Monday, December 8, 2014

Championship Weekend Wrap: The Big 12 Gets Snubbed

Coach Art Briles' Baylor Bears shared the Big 12 title with TCU, and beat the Horned Frogs head-to-head. Still, like TCU, Baylor was left out in the cold by the College Football Playoff Committee.

 By Andy Dougherty (@AndyDougherty10)

The nation’s top six teams all had a lot to prove on championship weekend. Unfortunately for the CFP committee, they all proved themselves admirably.

When the dust settled, a pool of six deserving teams remained, from which the committee needed to choose four. Alabama, Oregon, Florida State and Ohio State qualified, while Baylor and TCU, the Big 12 co-champions, did not.

TCU’s Surprising Fall

The most baffling aspect of the committee’s decision was how it handled TCU. The Horned Frogs, ranked 3rd heading into the weekend, demolished Iowa State 55-3. They couldn’t have played a more complete game, yet they fell from 3rd to 6th in the final CFP rankings.

This was the committee’s clearest indication that it operates differently from past ranking systems. No premier team would see a significant dip in its AP ranking after a convincing win. But, as bizarre as TCU’s drop seemed at first glance, the committee did have sound reasoning behind its decision.

Top Teams Holding Their Ground

First of all, TCU had no room to move up. No. 1 Alabama routed No. 16 Missouri 42-13 to win the SEC championship and No. 2 Oregon obliterated No. 7 Arizona in the Pac-12 Championship Game. Despite the dominant nature of TCU’s win, it came against a 2-10 Iowa State team that did not win a single game in conference play this year.

Big Wins for Other Contenders

Meanwhile, No. 4 Florida State notched its best win of the year, defeating No. 11 Georgia Tech 37-35. Though the game was extremely close, it extended the Seminoles’ unbeaten run and bolstered the strength of their schedule. Florida State was the only Top-6 team that failed to cover the spread this weekend, so in that sense, it did not warrant a rise in the rankings. But the Noles are still undefeated defending national champions, which is enough to earn them a playoff spot.

No. 5 Ohio State also made some serious noise on Saturday. The Buckeyes came into the Big Ten Championship as a 4-point underdog against No. 13 Wisconsin. They held the nation’s best running back, Melvin Gordon, to just 76 yards and no touchdowns on 26 carries. Behind third-string quarterback Cardale Jones, they scored more points in the first half (38) than Wisconsin had allowed in any game over the previous three seasons.

Jones made history by being the only quarterback to make his debut in a Power 5 conference championship game, and he thoroughly exceeded expectations. Not only did the Buckeyes record the first ever shutout in a Power 5 conference championship game, but their offense continued to pour on the points in the second half of a merciless 59-0 annihilation of the Badgers.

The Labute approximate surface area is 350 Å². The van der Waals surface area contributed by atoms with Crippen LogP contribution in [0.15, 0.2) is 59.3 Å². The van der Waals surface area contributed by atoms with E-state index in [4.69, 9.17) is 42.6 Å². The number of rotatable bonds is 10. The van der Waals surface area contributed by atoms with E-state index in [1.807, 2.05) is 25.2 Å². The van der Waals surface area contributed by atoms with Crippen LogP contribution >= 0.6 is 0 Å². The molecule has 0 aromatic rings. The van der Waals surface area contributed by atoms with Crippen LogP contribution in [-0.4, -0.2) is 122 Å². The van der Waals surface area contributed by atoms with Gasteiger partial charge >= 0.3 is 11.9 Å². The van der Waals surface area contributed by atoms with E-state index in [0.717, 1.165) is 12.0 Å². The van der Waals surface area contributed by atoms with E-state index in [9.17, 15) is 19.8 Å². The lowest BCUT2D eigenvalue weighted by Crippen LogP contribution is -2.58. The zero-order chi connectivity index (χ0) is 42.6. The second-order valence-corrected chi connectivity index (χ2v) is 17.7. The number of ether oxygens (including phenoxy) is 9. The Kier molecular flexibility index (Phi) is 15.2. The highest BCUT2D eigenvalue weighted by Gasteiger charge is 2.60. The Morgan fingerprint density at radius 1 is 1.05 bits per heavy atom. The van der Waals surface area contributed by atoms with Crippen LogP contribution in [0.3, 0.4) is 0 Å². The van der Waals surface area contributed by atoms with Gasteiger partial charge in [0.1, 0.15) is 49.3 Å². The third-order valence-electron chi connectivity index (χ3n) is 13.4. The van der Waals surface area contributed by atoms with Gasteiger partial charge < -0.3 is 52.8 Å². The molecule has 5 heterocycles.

Those championship victories over Top-15 teams impressed the committee enough to move Florida State and Ohio State up to 3rd and 4th place, respectively, which rounded out the final playoff selections and left TCU out.

Another point of contention for the committee had been its decision to consistently rank TCU ahead of Big 12 rival Baylor despite Baylor’s 61-58 win against TCU in October. By beating No. 9 Kansas State 38-27 on Saturday, Baylor’s strength of schedule finally compared well enough with TCU’s that the head-to-head win came into play. Baylor leapfrogged the Horned Frogs to finish 5th.

The Committee’s Impossible Decision

The process that led to these final rankings made it abundantly clear that very little separated these six teams. The committee members handled an impossible decision as well as they could have. Unfortunately, two strong teams needed to be left out.

According to ESPN Stats & Info, TCU and Baylor would each be favored by at least a touchdown if they were to play Florida State. They might be better than the Seminoles, but they did not match Florida State’s undefeated record, and their status as conference co-champions likely diluted the significance of their achievements compared to the other four undisputed conference champions.

Room for Improvement in the College Football Playoff

The new CFP system is a definite improvement over the BCS, which would have selected Alabama and Florida State for the national championship game and left Oregon and Ohio State out. But a four-team playoff is still not enough. With five major conferences, the playoff must have at least five spots, and an eight-team playoff would be ideal. This year, there would have been very little debate that the current Top-6 teams would qualify, along with Mississippi State and Michigan State.

An eight-team system would allow two excellent teams from the same conference to both compete for a national title. Instead, the only conference that featured two contenders this year was left out of the playoff entirely.

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